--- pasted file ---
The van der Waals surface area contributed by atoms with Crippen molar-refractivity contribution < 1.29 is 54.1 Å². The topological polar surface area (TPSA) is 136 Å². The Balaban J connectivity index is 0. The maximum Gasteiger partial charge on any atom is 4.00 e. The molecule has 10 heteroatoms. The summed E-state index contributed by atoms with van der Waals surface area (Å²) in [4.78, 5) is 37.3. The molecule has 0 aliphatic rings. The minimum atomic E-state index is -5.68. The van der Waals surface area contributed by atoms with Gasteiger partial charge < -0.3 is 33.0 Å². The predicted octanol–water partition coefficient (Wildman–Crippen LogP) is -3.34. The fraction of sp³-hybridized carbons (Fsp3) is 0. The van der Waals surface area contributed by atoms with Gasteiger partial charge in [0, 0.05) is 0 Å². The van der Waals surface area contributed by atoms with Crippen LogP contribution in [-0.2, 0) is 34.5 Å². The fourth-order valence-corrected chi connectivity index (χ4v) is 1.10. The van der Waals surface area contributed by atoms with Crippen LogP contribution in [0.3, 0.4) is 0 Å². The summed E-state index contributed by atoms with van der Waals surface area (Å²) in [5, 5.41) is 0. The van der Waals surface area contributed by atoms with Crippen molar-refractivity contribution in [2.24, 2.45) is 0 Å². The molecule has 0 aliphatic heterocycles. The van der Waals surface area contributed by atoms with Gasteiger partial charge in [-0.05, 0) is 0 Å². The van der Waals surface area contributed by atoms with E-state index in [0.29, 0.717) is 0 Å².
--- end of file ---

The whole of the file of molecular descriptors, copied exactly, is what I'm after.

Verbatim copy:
The van der Waals surface area contributed by atoms with Crippen molar-refractivity contribution < 1.29 is 54.1 Å². The topological polar surface area (TPSA) is 136 Å². The Balaban J connectivity index is 0. The maximum Gasteiger partial charge on any atom is 4.00 e. The molecule has 10 heteroatoms. The summed E-state index contributed by atoms with van der Waals surface area (Å²) in [4.78, 5) is 37.3. The molecule has 0 aliphatic rings. The minimum atomic E-state index is -5.68. The van der Waals surface area contributed by atoms with Gasteiger partial charge < -0.3 is 33.0 Å². The predicted octanol–water partition coefficient (Wildman–Crippen LogP) is -3.34. The fraction of sp³-hybridized carbons (Fsp3) is 0. The van der Waals surface area contributed by atoms with Gasteiger partial charge in [0, 0.05) is 0 Å². The van der Waals surface area contributed by atoms with Crippen LogP contribution in [-0.2, 0) is 34.5 Å². The fourth-order valence-corrected chi connectivity index (χ4v) is 1.10. The van der Waals surface area contributed by atoms with Crippen LogP contribution in [0.3, 0.4) is 0 Å². The summed E-state index contributed by atoms with van der Waals surface area (Å²) in [5, 5.41) is 0. The van der Waals surface area contributed by atoms with Crippen molar-refractivity contribution in [2.24, 2.45) is 0 Å². The molecule has 0 aliphatic heterocycles. The van der Waals surface area contributed by atoms with Gasteiger partial charge in [-0.05, 0) is 0 Å². The van der Waals surface area contributed by atoms with E-state index in [0.29, 0.717) is 0 Å².